Using concentrated solar energy to reverse combustion, a research team from Sandia National Laboratories is building a prototype device intended to chemically “reenergize” carbon dioxide into carbon monoxide using concentrated solar power. The carbon monoxide could then be used to make hydrogen or serve as a building block to synthesize a liquid combustible fuel, such as methanol or even gasoline, diesel and jet fuel.
The prototype device, called the Counter Rotating Ring Receiver Reactor Recuperator (CR5, for short), will break a carbon-oxygen bond in the carbon dioxide to form carbon monoxide and oxygen in two distinct steps. It is a major piece of an approach to converting carbon dioxide into fuel from sunlight.
The Sandia research team calls this approach “Sunshine to Petrol” (S2P). “Liquid Solar Fuel” is the end product — the methanol, gasoline, or other liquid fuel made from water and the carbon monoxide produced using solar energy.
CR5 inventor Rich Diver says the original idea for the device was to break down water into hydrogen and oxygen. The hydrogen could then fuel a potential hydrogen economy.
The Sandia researchers came up with the idea to use the CR5 to break down carbon dioxide, just as it would water. Over the past year they have shown proof of concept and are completing a prototype device that will use concentrated solar energy to reenergize carbon dioxide or water, the products of combustion. This will form carbon monoxide, hydrogen, and oxygen, which ultimately could be used to synthesize liquid fuels in an integrated S2P system.
Coresearchers on the project are Jim E. Miller and Nathan Siegel. Project champion is Ellen B. Stechel, manager of Sandia’s Fuels and Energy Transitions Department.
Stechel says that researchers have known for a long time that theoretically it might be possible to recycle carbon dioxide, but many thought it could not be made practical, either technically or economically.
“Hence, it has not been pursued with much vigor,” she says. “Not only did we think it was possible, the team has developed a prototype that they fully anticipate will successfully break down carbon dioxide in a clever and viable two-step process.”
Stechel notes that one driver for the invention is the need to reduce greenhouse gases.
“This invention, though probably a good 15 to 20 years away from being on the market, holds a real promise of being able to reduce carbon dioxide emissions while preserving options to keep using fuels we know and love,” she says. “Recycling carbon dioxide into fuels provides an attractive alternative to burying it.”
Providing funding for Sunshine to Petrol is Sandia’s internal Laboratory Directed Research and Development (LDRD) program. The research has also attracted interest and some funding from DoD/DARPA (Defense Advanced Research Projects Agency).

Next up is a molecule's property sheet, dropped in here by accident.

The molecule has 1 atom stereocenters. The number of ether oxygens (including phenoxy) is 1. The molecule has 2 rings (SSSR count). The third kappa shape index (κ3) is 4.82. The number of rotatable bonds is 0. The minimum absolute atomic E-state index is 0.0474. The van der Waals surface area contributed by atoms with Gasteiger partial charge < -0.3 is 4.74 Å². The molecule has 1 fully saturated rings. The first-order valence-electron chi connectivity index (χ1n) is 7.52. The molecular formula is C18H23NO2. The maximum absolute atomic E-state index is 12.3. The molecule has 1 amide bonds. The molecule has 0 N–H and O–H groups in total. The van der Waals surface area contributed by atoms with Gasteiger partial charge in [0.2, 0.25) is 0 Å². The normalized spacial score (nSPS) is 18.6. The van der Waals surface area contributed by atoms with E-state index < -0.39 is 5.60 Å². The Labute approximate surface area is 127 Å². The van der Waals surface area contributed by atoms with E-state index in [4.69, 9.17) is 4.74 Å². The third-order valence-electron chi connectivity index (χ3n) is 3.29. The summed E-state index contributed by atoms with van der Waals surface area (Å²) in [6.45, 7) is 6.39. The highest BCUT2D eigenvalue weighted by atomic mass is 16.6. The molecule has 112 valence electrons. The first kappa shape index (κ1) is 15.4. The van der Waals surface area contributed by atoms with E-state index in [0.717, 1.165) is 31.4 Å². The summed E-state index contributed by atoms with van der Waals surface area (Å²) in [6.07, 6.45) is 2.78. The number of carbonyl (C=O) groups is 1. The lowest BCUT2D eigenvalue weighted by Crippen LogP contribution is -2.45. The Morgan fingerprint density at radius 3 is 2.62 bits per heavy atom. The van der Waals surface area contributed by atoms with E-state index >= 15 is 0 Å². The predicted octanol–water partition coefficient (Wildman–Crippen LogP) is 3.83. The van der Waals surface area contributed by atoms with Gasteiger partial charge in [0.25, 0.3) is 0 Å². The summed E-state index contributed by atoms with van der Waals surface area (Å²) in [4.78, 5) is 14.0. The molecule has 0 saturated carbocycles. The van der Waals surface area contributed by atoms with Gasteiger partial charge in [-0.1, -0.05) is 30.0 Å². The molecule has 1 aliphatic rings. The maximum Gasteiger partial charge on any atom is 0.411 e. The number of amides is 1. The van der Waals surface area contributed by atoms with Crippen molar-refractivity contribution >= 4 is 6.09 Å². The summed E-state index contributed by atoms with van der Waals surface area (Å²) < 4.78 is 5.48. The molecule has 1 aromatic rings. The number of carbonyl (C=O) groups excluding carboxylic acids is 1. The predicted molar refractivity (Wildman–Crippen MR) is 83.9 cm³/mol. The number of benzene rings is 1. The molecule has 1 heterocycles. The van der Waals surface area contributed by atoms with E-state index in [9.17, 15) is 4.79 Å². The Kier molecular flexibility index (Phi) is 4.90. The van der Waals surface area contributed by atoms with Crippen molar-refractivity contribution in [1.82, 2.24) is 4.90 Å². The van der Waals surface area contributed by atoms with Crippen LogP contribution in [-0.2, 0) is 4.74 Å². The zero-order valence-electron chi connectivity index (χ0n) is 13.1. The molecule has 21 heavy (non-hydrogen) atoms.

“What’s exciting about this invention is that it will result in fossil fuels being used at least twice, meaning less carbon dioxide being put into the atmosphere and a reduction of the rate that fossil fuels are pulled out of the ground,” Diver says.
As an example, he says, coal would be burned at a clean coal power plant. The carbon dioxide from the burning of the coal would be captured and reduced to carbon monoxide in the CR5. The carbon monoxide would then be the starting point of making gasoline, jet fuel, methanol, or almost any type of liquid fuel.
The prospect of a liquid fuel is significant because it fits in with the current gasoline and oil infrastructure. After the synthesized fuel is made from the carbon monoxide, it could be transported through a pipeline or put in a truck and hauled to a gas station, just like gasoline refined from petroleum is now. Plus it would work in ordinary gasoline and diesel engine vehicles.
Miller says that while the first step would be to capture the carbon dioxide from sources where it is concentrated — e.g., power plants, smokestacks, and breweries — the ultimate goal would be to snatch it out of the air. A S2P system that includes atmospheric carbon dioxide capture could produce carbon-neutral liquid fuels.
“Our overall objective with this prototype is to demonstrate the practicality of the CR5 concept and to determine how test results from small-scale testing can be expanded to work in real devices,” Miller says. “The design is conservative compared to what might eventually be developed.”
Diver says the prototype should be completed by early next year. He hand-built the precision device in a shop at Sandia’s National Solar Thermal Test Facility and is now waiting on a few parts to finalize it. Initial tests will break down water into hydrogen and oxygen. That will be followed by tests that similarly break down carbon dioxide to carbon monoxide and oxygen.
Besides having a nearly completed prototype, the research team has already proven that the chemistry works repeatedly through multiple cycles without losing performance and on a short enough cycle time for a practical device.
“We just now have to do it all in one continuous working device,” Siegel says.
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